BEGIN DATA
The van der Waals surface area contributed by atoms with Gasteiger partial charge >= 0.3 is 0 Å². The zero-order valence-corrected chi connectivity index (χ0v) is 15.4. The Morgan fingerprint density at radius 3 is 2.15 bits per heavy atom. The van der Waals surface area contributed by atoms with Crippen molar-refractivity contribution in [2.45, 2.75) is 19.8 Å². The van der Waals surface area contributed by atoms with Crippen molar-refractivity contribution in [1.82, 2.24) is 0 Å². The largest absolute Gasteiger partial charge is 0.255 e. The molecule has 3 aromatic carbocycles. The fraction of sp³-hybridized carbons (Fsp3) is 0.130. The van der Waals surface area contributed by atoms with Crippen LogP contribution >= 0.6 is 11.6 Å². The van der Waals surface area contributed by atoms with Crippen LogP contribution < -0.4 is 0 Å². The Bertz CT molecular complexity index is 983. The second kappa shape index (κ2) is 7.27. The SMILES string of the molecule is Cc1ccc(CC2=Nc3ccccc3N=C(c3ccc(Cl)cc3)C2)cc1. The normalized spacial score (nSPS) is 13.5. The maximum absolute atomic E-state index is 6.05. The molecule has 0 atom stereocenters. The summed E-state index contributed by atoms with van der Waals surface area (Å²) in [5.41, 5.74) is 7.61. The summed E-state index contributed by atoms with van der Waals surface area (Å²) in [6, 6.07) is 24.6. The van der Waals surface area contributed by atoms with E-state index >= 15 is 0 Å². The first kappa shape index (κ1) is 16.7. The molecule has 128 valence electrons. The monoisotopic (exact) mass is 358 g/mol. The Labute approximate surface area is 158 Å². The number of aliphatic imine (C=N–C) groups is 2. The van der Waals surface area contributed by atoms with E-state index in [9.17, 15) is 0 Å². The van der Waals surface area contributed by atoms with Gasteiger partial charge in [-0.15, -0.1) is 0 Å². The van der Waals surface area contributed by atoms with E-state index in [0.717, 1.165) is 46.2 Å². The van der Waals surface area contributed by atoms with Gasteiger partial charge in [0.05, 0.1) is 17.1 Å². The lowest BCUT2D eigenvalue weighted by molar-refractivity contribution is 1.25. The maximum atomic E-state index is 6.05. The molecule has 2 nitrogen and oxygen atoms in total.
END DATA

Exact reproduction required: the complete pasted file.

The van der Waals surface area contributed by atoms with Gasteiger partial charge >= 0.3 is 0 Å². The zero-order valence-corrected chi connectivity index (χ0v) is 15.4. The Morgan fingerprint density at radius 3 is 2.15 bits per heavy atom. The van der Waals surface area contributed by atoms with Crippen molar-refractivity contribution in [2.45, 2.75) is 19.8 Å². The van der Waals surface area contributed by atoms with Crippen molar-refractivity contribution in [1.82, 2.24) is 0 Å². The largest absolute Gasteiger partial charge is 0.255 e. The molecule has 3 aromatic carbocycles. The fraction of sp³-hybridized carbons (Fsp3) is 0.130. The van der Waals surface area contributed by atoms with Crippen LogP contribution >= 0.6 is 11.6 Å². The van der Waals surface area contributed by atoms with Crippen LogP contribution < -0.4 is 0 Å². The Bertz CT molecular complexity index is 983. The second kappa shape index (κ2) is 7.27. The SMILES string of the molecule is Cc1ccc(CC2=Nc3ccccc3N=C(c3ccc(Cl)cc3)C2)cc1. The normalized spacial score (nSPS) is 13.5. The maximum absolute atomic E-state index is 6.05. The molecule has 0 atom stereocenters. The summed E-state index contributed by atoms with van der Waals surface area (Å²) in [5.41, 5.74) is 7.61. The summed E-state index contributed by atoms with van der Waals surface area (Å²) in [6, 6.07) is 24.6. The van der Waals surface area contributed by atoms with E-state index >= 15 is 0 Å². The first kappa shape index (κ1) is 16.7. The molecule has 128 valence electrons. The monoisotopic (exact) mass is 358 g/mol. The Labute approximate surface area is 158 Å². The number of aliphatic imine (C=N–C) groups is 2. The van der Waals surface area contributed by atoms with E-state index in [9.17, 15) is 0 Å². The van der Waals surface area contributed by atoms with Gasteiger partial charge in [-0.15, -0.1) is 0 Å². The van der Waals surface area contributed by atoms with E-state index in [0.717, 1.165) is 46.2 Å². The van der Waals surface area contributed by atoms with Gasteiger partial charge in [0.05, 0.1) is 17.1 Å². The lowest BCUT2D eigenvalue weighted by molar-refractivity contribution is 1.25. The maximum atomic E-state index is 6.05. The molecule has 2 nitrogen and oxygen atoms in total.